Grits was first to see the irony.

Meanwhile, conservative groups like the Texas Public Policy Foundation, the Heritage Foundation, the Institute for Justice, and others have been pushing forfeiture reform hard for the last few years. So this is an area where Trumpian authoritarianism finds itself at odds with traditional, property-rights rooted conservatism and small-government distrust of government power.  There are dozens such fracture points emerging where Trumpism  diverges from traditional conservatism, so this issue arises as part of a larger debate: Will there continue to be a place for small-government conservatism in the Trumpian era? D.C. Republicans probably cannot resist his Big-Government siren song. But here in Texas, perhaps those values are a little more deeply rooted. Burton's SB 380 would be a good opportunity to express them. 

Update: The Statesman feels confident in naming Bob Hall as the object of Trump's scorn.

Let's hope some of our corporate media Capitol bureau contingent can formulate a pointed question to ask a few senators.  Something like: "Yes or no on SB 380?"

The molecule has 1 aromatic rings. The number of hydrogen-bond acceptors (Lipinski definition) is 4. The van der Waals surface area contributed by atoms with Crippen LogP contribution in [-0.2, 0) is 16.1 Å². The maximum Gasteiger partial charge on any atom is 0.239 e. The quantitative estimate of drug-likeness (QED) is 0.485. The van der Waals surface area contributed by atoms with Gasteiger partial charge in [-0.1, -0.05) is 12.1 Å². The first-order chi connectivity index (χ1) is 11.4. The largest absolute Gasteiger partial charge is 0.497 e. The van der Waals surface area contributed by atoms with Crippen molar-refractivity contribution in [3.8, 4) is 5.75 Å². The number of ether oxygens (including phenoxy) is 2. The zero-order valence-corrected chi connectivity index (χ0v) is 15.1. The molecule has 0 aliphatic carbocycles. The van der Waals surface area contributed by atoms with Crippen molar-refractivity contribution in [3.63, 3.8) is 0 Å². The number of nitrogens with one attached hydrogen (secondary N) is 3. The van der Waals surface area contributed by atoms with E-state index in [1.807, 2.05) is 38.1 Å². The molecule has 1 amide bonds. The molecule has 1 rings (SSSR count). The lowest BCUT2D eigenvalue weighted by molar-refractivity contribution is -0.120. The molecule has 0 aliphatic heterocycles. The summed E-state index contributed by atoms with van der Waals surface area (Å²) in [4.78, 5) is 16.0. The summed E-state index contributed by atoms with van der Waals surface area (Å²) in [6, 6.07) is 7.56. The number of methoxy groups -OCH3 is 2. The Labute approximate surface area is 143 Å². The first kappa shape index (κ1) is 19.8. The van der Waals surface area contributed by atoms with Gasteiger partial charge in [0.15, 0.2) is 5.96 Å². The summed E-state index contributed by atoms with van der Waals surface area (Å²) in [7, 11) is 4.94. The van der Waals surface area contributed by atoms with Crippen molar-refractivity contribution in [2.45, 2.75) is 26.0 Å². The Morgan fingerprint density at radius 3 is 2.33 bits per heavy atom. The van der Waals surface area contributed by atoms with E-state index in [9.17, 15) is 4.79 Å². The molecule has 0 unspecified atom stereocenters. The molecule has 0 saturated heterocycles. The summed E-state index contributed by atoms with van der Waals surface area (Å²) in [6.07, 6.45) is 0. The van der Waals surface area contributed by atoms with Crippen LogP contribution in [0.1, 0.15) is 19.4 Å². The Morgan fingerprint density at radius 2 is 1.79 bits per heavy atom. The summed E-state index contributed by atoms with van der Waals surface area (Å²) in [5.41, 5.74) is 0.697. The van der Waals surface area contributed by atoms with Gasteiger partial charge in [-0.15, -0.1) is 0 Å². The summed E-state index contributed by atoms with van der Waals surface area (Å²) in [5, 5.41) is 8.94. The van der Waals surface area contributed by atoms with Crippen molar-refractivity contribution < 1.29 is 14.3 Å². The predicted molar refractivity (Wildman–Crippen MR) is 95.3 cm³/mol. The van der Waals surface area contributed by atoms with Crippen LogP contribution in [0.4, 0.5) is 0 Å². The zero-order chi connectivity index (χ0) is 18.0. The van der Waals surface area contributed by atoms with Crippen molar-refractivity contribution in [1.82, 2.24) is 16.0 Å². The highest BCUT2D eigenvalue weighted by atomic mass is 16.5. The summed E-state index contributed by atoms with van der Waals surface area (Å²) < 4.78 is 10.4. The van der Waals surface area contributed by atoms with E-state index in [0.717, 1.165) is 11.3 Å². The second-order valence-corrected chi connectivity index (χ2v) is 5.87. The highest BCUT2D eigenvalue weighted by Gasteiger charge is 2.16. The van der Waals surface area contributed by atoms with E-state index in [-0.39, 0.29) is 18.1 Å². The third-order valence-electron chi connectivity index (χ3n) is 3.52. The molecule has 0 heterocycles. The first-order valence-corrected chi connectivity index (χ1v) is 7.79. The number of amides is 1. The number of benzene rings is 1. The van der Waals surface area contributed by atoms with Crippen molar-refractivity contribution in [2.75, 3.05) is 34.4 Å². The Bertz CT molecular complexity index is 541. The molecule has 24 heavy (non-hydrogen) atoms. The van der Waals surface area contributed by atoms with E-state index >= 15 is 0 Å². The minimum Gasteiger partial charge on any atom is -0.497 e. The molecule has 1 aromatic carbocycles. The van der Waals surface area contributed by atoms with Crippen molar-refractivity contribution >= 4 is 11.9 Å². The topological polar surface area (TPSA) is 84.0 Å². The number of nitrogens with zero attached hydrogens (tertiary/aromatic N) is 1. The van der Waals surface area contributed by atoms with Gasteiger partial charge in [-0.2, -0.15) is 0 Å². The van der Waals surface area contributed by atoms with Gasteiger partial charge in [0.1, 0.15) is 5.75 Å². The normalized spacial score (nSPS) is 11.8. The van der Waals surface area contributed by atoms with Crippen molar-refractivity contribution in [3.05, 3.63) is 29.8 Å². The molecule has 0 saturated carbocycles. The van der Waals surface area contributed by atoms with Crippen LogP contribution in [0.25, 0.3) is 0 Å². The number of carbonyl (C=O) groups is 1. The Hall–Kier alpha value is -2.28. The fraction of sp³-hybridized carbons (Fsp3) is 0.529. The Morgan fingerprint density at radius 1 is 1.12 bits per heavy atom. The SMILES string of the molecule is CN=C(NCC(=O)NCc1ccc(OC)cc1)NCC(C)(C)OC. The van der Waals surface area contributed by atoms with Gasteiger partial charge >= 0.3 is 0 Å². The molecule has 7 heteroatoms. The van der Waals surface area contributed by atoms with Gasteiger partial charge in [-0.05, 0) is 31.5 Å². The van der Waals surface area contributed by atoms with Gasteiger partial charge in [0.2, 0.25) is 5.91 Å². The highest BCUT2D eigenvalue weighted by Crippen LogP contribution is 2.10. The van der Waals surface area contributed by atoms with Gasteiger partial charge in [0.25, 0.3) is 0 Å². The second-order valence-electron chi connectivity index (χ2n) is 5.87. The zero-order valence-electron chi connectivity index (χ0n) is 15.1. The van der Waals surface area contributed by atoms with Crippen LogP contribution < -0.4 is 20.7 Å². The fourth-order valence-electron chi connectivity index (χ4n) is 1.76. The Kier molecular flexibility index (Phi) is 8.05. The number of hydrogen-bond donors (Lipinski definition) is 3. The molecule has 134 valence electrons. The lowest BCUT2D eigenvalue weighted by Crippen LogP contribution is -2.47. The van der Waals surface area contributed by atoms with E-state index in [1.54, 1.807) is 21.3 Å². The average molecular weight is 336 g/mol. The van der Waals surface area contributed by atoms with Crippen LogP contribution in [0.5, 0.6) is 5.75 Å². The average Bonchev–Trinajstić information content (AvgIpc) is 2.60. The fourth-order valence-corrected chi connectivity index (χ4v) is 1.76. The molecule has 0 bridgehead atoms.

-- Two steps for free and fair elections; one backward ...

The same day that Mike Pence became the first Vice President in American history to be summoned to break a 50-50 split in a Cabinet confirmation vote for Betsy DeVos, members of the Committee on House Administration advanced two pieces of legislation to repeal laws that safeguard the integrity of elections.

The committee, chaired by Mississippi House Rep Gregg Harper, voted 6-3 along (shocker!) partisan lines to advance the Election Assistance Commission Termination Act, ThinkProgress reported. This act of termination would kill off the bipartisan commission that was formed in the wake of the debacle of the 2000 election to ensure that states were making it easier and more transparent to vote. It also oversees voting machines to make sure they don’t get hacked. According to its government website, the commission “is charged with supporting state and local election officials in their efforts to ensure accessible, accurate and secure elections.”